Born Free

Dir: James Hill. Starring: Virginia McKenna, Bill Travers, Geoffrey Keen. Children's.
Born Free

Having a realistic, almost The Battle of Algiers docudrama feel helps give Born Free an even bigger heart. The line between real life and film is pushed in so many ways; though as a child seeing this film, I didn’t quite know what a documentary was, that’s what Born Free almost appeared to be. The film is based on the best-selling book by Joy Adamson about her and her husband’s experience raising a lion named Elsa from cub to full-grown. Real life married acting couple Virginia McKenna and Bill Travers play Joy and her husband George, adding to the realism. But what really separates the film from one of those Disney pseudo nature docs is its nice score by John Barry with that moving theme song.

The Adamsons are a naturalist couple living in the Kenyan bush - he’s a game warden and she’s an artist/writer and a big animal lover. After a couple of lions in the jungle behave like lions, per his job, he goes and casually shoots them. But then he is stuck with their three little cubs, and he and Joy bottle-feed and hand raise them. She really takes a shine to the runt of the trio whom she names Elsa. Under pressure from their boss, Kendal (Geoffrey Keen), eventually the other two are shipped off to a zoo while Elsa stays behind to become one of the family. As she reached her full grown state, Joy makes a bold choice, instead of sending her to a zoo they release her back into the wild, because after all she was born free and deserves to live free. The dilemma though is, like any wild animal raised by humans, she is too tame and doesn’t have the skills to live in the wild. The Adamsons must teach Elsa to be a wild lion, all leading to a gut-wrenching conclusion as the Adamsons will eventually have to say goodbye to their giant pet cat.

Born Free was adapted into its clean script nicely by blacklisted screenwriter Lester Cole, using the alias Gerald L.C. Copley. Director James Hill made his name in British television (The Avengers, The Saint) and other than Born Free didn’t make any features that broke through with the public. (Though his filmography does have a title from 1970 that sounds intriguing called The Man From O.R.G.Y. - it sounds a long way from Elsa and the Adamsons.) For his work John Barry won two Oscars, one for the score and one for the title song that became a big hit as sung by Matt Monro and later Andy Williams. For any early James Bond aficionado it’s interesting how much the suspenseful moments in the score sound similar to the music Barry created for that franchise.

Born Free would become a mini franchise; it would be followed by an unsuccessful sequel, Living Free, (based on another book about Elsa by Adamson). There would also be a short lived television series and a number of films, including To Walk With Lions which had Richard Harris playing George as an old man, still hanging out with lions.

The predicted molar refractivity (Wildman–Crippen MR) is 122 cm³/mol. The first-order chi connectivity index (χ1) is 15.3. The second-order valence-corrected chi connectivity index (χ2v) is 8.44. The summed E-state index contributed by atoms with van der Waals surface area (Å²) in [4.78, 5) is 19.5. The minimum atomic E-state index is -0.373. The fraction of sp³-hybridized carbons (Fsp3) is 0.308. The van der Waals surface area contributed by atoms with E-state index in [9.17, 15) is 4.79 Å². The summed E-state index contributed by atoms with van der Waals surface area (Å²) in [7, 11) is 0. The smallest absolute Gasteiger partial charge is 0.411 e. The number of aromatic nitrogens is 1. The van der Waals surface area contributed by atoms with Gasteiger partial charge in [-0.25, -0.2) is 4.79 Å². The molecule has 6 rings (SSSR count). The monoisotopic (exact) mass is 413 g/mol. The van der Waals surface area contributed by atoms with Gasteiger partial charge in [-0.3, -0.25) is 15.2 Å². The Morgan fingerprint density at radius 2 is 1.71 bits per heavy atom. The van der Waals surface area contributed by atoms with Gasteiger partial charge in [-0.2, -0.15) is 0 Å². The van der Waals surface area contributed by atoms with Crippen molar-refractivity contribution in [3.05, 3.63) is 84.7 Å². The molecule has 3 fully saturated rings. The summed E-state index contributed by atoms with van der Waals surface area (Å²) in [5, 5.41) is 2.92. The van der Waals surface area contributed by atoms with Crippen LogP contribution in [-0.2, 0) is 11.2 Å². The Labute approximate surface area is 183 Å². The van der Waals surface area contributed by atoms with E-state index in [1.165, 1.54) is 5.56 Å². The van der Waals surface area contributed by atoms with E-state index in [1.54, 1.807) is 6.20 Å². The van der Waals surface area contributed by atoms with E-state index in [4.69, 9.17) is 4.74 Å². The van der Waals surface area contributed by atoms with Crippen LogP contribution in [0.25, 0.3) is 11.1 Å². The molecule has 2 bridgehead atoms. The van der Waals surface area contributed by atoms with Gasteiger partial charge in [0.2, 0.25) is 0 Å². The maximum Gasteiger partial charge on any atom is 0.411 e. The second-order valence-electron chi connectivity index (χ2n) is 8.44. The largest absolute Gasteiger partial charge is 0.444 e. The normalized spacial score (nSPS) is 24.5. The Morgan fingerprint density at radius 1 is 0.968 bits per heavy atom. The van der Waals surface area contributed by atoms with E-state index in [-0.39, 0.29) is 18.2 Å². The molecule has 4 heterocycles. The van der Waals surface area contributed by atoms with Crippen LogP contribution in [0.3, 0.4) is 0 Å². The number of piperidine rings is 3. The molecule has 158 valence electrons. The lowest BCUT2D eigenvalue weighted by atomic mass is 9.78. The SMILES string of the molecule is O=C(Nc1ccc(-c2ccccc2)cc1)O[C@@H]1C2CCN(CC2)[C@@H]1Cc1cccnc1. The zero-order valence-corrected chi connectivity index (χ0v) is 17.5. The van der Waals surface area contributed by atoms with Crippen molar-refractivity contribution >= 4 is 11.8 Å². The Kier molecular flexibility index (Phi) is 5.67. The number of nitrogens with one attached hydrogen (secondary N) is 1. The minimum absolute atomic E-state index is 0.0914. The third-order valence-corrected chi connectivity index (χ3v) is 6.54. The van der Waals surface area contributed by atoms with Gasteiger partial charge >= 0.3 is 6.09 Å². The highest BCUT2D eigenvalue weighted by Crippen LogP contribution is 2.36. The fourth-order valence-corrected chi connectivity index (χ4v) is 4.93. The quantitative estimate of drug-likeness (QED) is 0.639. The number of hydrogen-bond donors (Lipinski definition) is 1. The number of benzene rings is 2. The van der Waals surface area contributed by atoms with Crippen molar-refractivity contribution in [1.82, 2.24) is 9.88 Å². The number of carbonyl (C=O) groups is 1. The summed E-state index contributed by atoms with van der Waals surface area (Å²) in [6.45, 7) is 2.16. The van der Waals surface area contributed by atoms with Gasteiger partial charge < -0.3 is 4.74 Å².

There is this short documentary, Christian The Lion, that has become a minor Internet sensation. Two groovy dudes in the '60s bought a lion in swinging London and eventually had to have it released in the wilds of Africa. Year later they come looking for him and the lion totally remembers them. It’s a great reunion. It also has a connection to Born Free. Thespians McKenna and Travers met the blokes and their lion, Christian, in London, they hooked the guys up with the Adamsons who then went about prepping the lion to live on its own in the jungle. Again pre-reality television, the line between real and made-up gets thin - a real real-life couple that play a real couple bring in the real couple.

Both Christian The Lion and Born Free movingly highlight the relationship people can have with animals, even animals meant to be wild. The separation from them is taxing, as is the decision that Joy made to return Elsa to the wild, it can be dangerous for the wild animal if they can’t adapt to their new surroundings. Since the film and the book Born Free struck such a chord, returning animals to their natural world has become the most respected practice for animal rescuers, instead of sending them to a zoo where they will be dependent on humans for the rest of their existence. It might be the kindest thing any human could do for an animal. Born Free is a wonderful, heart-warming film, a tribute to the deep affection between humans and a lion.

____________________________

Born Free won two Oscars for Best Original Score and Best Original Song (John Barry).

Posted by:
Sean Sweeney
Jun 4, 2011 6:42pm
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